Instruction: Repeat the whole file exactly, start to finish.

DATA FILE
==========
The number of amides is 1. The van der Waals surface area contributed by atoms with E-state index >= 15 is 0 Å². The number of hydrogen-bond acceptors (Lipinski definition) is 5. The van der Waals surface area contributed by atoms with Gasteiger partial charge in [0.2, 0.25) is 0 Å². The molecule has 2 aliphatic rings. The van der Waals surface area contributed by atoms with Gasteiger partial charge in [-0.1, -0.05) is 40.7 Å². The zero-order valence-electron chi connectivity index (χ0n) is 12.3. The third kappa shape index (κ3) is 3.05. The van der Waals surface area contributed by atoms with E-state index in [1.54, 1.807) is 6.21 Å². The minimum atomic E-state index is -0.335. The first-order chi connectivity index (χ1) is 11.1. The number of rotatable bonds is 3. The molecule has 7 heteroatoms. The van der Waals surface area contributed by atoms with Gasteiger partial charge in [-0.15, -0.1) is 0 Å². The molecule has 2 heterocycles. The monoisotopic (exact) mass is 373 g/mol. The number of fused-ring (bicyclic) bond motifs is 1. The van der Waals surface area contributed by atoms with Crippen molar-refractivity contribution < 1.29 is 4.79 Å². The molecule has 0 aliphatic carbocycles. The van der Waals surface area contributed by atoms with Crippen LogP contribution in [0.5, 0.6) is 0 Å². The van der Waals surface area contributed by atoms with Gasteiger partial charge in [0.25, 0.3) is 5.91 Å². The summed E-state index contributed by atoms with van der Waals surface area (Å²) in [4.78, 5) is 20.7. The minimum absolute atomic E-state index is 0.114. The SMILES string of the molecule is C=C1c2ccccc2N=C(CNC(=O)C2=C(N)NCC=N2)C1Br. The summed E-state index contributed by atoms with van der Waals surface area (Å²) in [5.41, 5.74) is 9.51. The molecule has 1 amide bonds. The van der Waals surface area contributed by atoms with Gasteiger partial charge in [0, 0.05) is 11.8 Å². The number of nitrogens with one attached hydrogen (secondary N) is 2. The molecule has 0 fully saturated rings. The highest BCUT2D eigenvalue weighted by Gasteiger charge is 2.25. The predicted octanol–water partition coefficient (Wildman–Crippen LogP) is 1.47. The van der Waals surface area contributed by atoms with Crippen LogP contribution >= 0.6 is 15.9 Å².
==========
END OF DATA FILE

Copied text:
The number of amides is 1. The van der Waals surface area contributed by atoms with E-state index >= 15 is 0 Å². The number of hydrogen-bond acceptors (Lipinski definition) is 5. The van der Waals surface area contributed by atoms with Gasteiger partial charge in [0.2, 0.25) is 0 Å². The molecule has 2 aliphatic rings. The van der Waals surface area contributed by atoms with Gasteiger partial charge in [-0.1, -0.05) is 40.7 Å². The zero-order valence-electron chi connectivity index (χ0n) is 12.3. The third kappa shape index (κ3) is 3.05. The van der Waals surface area contributed by atoms with E-state index in [1.54, 1.807) is 6.21 Å². The minimum atomic E-state index is -0.335. The first-order chi connectivity index (χ1) is 11.1. The number of rotatable bonds is 3. The molecule has 7 heteroatoms. The van der Waals surface area contributed by atoms with Gasteiger partial charge in [-0.15, -0.1) is 0 Å². The molecule has 2 heterocycles. The monoisotopic (exact) mass is 373 g/mol. The number of fused-ring (bicyclic) bond motifs is 1. The van der Waals surface area contributed by atoms with Crippen molar-refractivity contribution < 1.29 is 4.79 Å². The molecule has 0 aliphatic carbocycles. The van der Waals surface area contributed by atoms with Crippen LogP contribution in [0.5, 0.6) is 0 Å². The van der Waals surface area contributed by atoms with Gasteiger partial charge in [0.25, 0.3) is 5.91 Å². The summed E-state index contributed by atoms with van der Waals surface area (Å²) in [4.78, 5) is 20.7. The minimum absolute atomic E-state index is 0.114. The SMILES string of the molecule is C=C1c2ccccc2N=C(CNC(=O)C2=C(N)NCC=N2)C1Br. The summed E-state index contributed by atoms with van der Waals surface area (Å²) in [5.41, 5.74) is 9.51. The molecule has 1 amide bonds. The van der Waals surface area contributed by atoms with Gasteiger partial charge in [0, 0.05) is 11.8 Å². The number of nitrogens with one attached hydrogen (secondary N) is 2. The molecule has 0 fully saturated rings. The highest BCUT2D eigenvalue weighted by Gasteiger charge is 2.25. The predicted octanol–water partition coefficient (Wildman–Crippen LogP) is 1.47. The van der Waals surface area contributed by atoms with Crippen LogP contribution >= 0.6 is 15.9 Å².